Regent University’s Law Review for spring, 2002, is entirely devoted to a discussion of various aspects of homosexuality, including the origins and causes of homosexual behaviors. The Law Review includes a study, "Homosexuality: Innate and Immutable?” by Dr. A. Dean Byrd and Stony Olsen.

 

    After discussing the lack of evidence on the genetic origins of homosexuality, Dr. Byrd and his associate detail the various environmental factors that can lead a person into a homosexual lifestyle.

 

 

Gender Confusion:

 

    Dr. George Rekers, an expert on Gender Identity Disorders, is author of dozens of scholarly research papers on homosexuality and wrote Growing Up Straight: What Every Family Should Know About Homosexuality in 1982. He is also editor of Handbook of Child and Adolescent Sexual Problems, published in 1995. Dr. Rekers stated in 1995, that "Gender nonconformity in childhood may be the single common observable factor associated with homosexuality. Some of the typical childhood factors leading to homosexuality are: feeling of being different from other children; perception of father as being distant, uninvolved and unapproving; perception of mother being too close, too involved; diminished or distorted masculinity or femininity; premature introduction to sexuality; and gender confusion.

 

 

Failure to Internalize Maleness:

 

    Dr. Joseph Nicolosi, president of the National Association for Research and Therapy of Homosexuality has written: "Homosexuality is a developmental problem that is almost always the result of problems in family relationships, particularly between father and son. As a result of failure with father, the boy does not fully internalize male gender identity, and develops homosexuality. This is the most commonly seen clinical model."

 

   Dr. George Rekers, writing in Growing Up Straight, observes: "Many studies of homosexual patients as well as of nonpatient homosexuals have established a classic pattern of background family relations. The most frequent family pattern reported from the male homosexuals includes a binding, intimate mother in combination with a hostile, detached father."

  

 

Sexual Abuse by Same-Sex Predator:

 

    In studies conducted by Diana Shrier and Robert Johnson in 1985 and 1988, males who had been sexually abused as children were almost seven times as likely as non-molested boys to become homosexuals.

 

    Dr. Gregory Dickson recently completed a doctoral dissertation on the pattern of relationships between mothers and their male homosexual sons. His paper is entitled: "An Empirical Study of the Mother/Son Dyad in Relation to the Development of Adult Male Homosexuality: An Object Relations Perspective."

 

    Dr. Dickson's study is reviewed on the NARTH web site. His study sheds new light on the relationship between early childhood sexual abuse and a child's later involvement in homosexual behaviors. According to Dickson, an alarming 49% of homosexuals surveyed had been molested compared to less than 2% of heterosexuals.

 

    His study affirms previous findings of Dr. David Finkelhor (1984), which found that boys victimized by older men were four times more likely to be currently involved in homosexual behaviors than were non-victims. As Finkelhor observed: "It may be common for a boy who has been involved in an experience with an older man to label himself as homosexual (1) because he has had a homosexual experience and (2) because he was found to be sexually attractive by a man. Once he labels himself homosexual, the boy may begin to behave consistently with the role and gravitate toward homosexual activity." (Child Sexual Abuse: New Theory and Research, New York: The Free Press, 1984).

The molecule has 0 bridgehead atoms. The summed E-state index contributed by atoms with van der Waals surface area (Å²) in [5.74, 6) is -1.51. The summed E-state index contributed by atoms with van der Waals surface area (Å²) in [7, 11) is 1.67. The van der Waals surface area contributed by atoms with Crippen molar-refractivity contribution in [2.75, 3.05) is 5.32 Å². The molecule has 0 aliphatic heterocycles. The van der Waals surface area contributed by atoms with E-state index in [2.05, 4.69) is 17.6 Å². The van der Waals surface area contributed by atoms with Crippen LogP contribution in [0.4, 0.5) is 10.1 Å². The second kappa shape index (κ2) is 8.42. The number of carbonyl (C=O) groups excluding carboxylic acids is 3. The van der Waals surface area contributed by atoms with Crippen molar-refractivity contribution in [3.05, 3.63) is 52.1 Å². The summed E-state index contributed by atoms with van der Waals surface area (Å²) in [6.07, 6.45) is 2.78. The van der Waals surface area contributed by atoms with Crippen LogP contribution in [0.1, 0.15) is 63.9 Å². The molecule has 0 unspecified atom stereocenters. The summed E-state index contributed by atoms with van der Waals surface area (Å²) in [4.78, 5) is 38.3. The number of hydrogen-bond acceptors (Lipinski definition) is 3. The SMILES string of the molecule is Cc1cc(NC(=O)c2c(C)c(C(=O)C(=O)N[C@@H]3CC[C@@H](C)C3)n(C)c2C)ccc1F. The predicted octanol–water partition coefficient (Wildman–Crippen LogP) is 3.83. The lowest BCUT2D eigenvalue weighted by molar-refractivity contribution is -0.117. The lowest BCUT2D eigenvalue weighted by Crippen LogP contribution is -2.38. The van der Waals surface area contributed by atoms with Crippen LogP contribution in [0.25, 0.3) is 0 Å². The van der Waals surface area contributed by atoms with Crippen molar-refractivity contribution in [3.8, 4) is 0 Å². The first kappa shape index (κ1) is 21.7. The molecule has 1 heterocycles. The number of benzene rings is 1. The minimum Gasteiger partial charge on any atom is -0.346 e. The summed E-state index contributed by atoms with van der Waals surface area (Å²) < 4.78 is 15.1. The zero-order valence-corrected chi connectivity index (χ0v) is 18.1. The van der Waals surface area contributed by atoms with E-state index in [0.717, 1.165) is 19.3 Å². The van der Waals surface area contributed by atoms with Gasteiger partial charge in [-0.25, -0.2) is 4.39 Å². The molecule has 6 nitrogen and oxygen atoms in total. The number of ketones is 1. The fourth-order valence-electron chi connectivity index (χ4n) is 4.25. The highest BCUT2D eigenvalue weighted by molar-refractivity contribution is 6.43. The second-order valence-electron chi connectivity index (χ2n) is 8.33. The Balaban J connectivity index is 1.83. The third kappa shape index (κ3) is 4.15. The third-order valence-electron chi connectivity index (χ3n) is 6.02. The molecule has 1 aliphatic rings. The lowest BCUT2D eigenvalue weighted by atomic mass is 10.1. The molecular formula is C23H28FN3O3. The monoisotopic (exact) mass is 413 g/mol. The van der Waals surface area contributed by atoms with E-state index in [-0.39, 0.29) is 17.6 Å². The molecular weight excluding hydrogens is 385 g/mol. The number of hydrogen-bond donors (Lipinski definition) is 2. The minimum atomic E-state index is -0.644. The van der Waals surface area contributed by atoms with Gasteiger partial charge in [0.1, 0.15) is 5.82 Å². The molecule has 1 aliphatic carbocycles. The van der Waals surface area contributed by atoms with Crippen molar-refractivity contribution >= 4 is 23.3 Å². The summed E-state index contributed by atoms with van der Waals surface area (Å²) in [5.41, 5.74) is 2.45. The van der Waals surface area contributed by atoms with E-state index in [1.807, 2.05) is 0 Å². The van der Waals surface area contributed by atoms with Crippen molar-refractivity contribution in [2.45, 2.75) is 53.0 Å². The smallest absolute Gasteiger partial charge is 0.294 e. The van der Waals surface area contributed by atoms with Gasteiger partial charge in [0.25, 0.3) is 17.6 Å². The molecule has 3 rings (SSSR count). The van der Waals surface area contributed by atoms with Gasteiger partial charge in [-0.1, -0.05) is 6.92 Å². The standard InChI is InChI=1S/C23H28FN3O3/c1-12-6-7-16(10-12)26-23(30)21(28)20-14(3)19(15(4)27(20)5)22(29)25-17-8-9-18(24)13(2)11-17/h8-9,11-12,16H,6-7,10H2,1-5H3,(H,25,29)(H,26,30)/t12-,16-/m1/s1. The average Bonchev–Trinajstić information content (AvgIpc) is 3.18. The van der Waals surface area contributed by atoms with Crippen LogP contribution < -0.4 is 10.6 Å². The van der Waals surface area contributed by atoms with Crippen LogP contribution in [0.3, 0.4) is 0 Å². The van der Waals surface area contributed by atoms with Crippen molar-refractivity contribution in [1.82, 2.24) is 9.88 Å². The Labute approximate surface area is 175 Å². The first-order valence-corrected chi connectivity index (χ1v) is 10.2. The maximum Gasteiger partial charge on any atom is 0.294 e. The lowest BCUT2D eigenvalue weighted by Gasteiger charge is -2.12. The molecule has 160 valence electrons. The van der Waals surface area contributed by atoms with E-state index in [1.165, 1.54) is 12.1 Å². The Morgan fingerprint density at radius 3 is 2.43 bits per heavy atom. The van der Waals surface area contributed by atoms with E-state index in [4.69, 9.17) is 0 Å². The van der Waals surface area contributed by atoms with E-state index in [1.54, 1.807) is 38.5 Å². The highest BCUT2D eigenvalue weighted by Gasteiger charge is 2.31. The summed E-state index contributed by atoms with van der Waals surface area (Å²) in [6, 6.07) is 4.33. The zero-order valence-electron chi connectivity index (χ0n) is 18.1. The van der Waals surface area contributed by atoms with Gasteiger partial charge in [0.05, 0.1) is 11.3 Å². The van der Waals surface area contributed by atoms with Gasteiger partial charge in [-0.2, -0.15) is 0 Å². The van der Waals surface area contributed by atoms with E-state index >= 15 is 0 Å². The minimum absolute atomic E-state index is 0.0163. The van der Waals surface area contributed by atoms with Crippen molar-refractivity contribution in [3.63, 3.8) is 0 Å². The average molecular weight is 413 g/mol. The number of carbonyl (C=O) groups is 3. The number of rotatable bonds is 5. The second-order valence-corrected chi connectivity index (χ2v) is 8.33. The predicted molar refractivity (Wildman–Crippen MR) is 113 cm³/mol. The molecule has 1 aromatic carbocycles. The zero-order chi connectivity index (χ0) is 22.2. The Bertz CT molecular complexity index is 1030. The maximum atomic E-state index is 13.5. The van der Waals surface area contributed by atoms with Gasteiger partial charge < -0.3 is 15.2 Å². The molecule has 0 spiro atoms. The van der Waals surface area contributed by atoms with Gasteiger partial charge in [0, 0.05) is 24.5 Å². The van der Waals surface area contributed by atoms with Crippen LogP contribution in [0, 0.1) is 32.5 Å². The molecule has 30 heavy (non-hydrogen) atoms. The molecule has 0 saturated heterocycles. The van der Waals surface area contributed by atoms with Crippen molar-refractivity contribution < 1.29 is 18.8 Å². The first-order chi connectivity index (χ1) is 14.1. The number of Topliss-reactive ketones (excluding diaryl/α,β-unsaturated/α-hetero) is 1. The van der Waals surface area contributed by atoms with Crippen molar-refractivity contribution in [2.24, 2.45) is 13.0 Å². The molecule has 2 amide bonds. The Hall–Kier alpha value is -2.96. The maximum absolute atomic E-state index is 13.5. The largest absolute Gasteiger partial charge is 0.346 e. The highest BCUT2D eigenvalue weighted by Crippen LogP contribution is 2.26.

Dr. Dickson's study suggests that sexual abuse should be considered in evaluating the factors that contribute to the development of adult homosexual behaviors. Dickson writes: "An experience of sexual abuse could possibly contribute to the sexualizing of the unmet needs for male affection, attention, and connection."

 

    Dr. Dickson continues: "Given the relational deficits [with his mother] experienced by the male child, it is also possible that the molestation, as devastating as it may have been emotionally, simultaneously may be experienced by some of the boys as their first form of adult male affection, as well as something relational that is not shared in common with his mother."

 

    Counselor Dr. Robert Hicks, author of The Masculine Journey, has written: "…In counseling gay men for twenty years, I have not had one yet whom I would say had a normative childhood or normative adolescent development in the sexual arena. More often than not I have found stories of abusive, alcoholic, or absent (physically and emotionally) fathers: stories of incest or first experiences of sex forced upon them by older brothers, neighborhood men, or even friends. I sometimes find these men have had early exposure to pornography…."

 

 

Final Thought

 

    In summary, the most credible research to date on homosexuality-and research conducted years ago-demonstrates that no one is "born gay." The homosexual is suffering from a developmental problem, which frequently starts out in childhood as gender confusion, family dysfunction, or molestation.

 

    From a Christian perspective, homosexual behavior is also labeled a sin and a sexual perversion. It is a behavior that must be repented of. The sin is akin to allowing oneself to become addicted to pornography or to drugs. These behaviors can be overcome-but the person must want to change!

 

Moral Depravity Directory